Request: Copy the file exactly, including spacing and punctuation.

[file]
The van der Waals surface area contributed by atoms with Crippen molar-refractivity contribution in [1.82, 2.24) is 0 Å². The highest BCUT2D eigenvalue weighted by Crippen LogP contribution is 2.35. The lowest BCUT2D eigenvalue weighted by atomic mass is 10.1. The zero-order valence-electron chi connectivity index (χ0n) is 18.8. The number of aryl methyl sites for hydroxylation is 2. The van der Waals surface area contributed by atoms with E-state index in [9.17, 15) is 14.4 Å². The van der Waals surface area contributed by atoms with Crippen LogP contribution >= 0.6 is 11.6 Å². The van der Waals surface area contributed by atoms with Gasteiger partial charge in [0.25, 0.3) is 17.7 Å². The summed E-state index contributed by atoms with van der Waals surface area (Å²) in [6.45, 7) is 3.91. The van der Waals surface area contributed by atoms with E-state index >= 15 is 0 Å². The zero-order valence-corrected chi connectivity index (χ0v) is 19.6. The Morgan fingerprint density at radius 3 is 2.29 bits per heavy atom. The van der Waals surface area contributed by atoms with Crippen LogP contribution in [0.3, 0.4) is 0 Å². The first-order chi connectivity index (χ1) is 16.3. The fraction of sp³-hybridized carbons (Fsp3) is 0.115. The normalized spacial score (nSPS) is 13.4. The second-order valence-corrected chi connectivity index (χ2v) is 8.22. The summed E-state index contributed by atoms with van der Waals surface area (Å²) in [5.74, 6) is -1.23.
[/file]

The van der Waals surface area contributed by atoms with Crippen molar-refractivity contribution in [1.82, 2.24) is 0 Å². The highest BCUT2D eigenvalue weighted by Crippen LogP contribution is 2.35. The lowest BCUT2D eigenvalue weighted by atomic mass is 10.1. The zero-order valence-electron chi connectivity index (χ0n) is 18.8. The number of aryl methyl sites for hydroxylation is 2. The van der Waals surface area contributed by atoms with E-state index in [9.17, 15) is 14.4 Å². The van der Waals surface area contributed by atoms with Crippen LogP contribution >= 0.6 is 11.6 Å². The van der Waals surface area contributed by atoms with Gasteiger partial charge in [0.25, 0.3) is 17.7 Å². The summed E-state index contributed by atoms with van der Waals surface area (Å²) in [6.45, 7) is 3.91. The van der Waals surface area contributed by atoms with E-state index >= 15 is 0 Å². The zero-order valence-corrected chi connectivity index (χ0v) is 19.6. The Morgan fingerprint density at radius 3 is 2.29 bits per heavy atom. The van der Waals surface area contributed by atoms with Crippen LogP contribution in [0.3, 0.4) is 0 Å². The first-order chi connectivity index (χ1) is 16.3. The fraction of sp³-hybridized carbons (Fsp3) is 0.115. The normalized spacial score (nSPS) is 13.4. The second-order valence-corrected chi connectivity index (χ2v) is 8.22. The summed E-state index contributed by atoms with van der Waals surface area (Å²) in [5.74, 6) is -1.23.